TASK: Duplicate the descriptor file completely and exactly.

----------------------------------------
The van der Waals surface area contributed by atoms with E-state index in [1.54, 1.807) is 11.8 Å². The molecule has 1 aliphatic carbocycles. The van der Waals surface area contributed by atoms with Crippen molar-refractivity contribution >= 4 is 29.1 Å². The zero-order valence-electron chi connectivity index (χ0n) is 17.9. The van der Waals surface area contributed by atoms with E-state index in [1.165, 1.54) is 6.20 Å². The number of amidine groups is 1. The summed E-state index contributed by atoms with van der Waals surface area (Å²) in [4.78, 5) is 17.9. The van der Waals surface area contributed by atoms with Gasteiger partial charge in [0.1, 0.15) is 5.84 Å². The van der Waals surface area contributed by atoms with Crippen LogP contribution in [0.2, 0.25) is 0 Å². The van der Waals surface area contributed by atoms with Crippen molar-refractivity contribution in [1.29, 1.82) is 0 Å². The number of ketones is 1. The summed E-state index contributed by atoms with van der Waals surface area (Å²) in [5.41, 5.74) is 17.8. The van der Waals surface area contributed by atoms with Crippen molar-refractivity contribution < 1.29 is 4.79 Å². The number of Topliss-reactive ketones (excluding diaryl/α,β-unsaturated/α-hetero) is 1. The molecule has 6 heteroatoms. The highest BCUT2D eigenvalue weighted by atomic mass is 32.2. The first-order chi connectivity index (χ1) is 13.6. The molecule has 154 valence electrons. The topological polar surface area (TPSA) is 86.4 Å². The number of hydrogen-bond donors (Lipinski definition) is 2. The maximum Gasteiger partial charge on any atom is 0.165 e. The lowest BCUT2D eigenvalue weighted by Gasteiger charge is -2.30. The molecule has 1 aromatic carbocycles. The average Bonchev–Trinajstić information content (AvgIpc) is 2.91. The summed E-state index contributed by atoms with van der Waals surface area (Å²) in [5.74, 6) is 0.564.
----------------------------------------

The van der Waals surface area contributed by atoms with E-state index in [1.54, 1.807) is 11.8 Å². The molecule has 1 aliphatic carbocycles. The van der Waals surface area contributed by atoms with Crippen molar-refractivity contribution >= 4 is 29.1 Å². The zero-order valence-electron chi connectivity index (χ0n) is 17.9. The van der Waals surface area contributed by atoms with E-state index in [1.165, 1.54) is 6.20 Å². The number of amidine groups is 1. The summed E-state index contributed by atoms with van der Waals surface area (Å²) in [4.78, 5) is 17.9. The van der Waals surface area contributed by atoms with Gasteiger partial charge in [0.1, 0.15) is 5.84 Å². The van der Waals surface area contributed by atoms with Crippen LogP contribution in [0.2, 0.25) is 0 Å². The van der Waals surface area contributed by atoms with Crippen molar-refractivity contribution in [1.29, 1.82) is 0 Å². The number of ketones is 1. The summed E-state index contributed by atoms with van der Waals surface area (Å²) in [5.41, 5.74) is 17.8. The van der Waals surface area contributed by atoms with Crippen molar-refractivity contribution < 1.29 is 4.79 Å². The number of Topliss-reactive ketones (excluding diaryl/α,β-unsaturated/α-hetero) is 1. The molecule has 6 heteroatoms. The highest BCUT2D eigenvalue weighted by atomic mass is 32.2. The first-order chi connectivity index (χ1) is 13.6. The molecule has 154 valence electrons. The topological polar surface area (TPSA) is 86.4 Å². The number of hydrogen-bond donors (Lipinski definition) is 2. The maximum Gasteiger partial charge on any atom is 0.165 e. The lowest BCUT2D eigenvalue weighted by Gasteiger charge is -2.30. The molecule has 1 aromatic carbocycles. The average Bonchev–Trinajstić information content (AvgIpc) is 2.91. The summed E-state index contributed by atoms with van der Waals surface area (Å²) in [5.74, 6) is 0.564.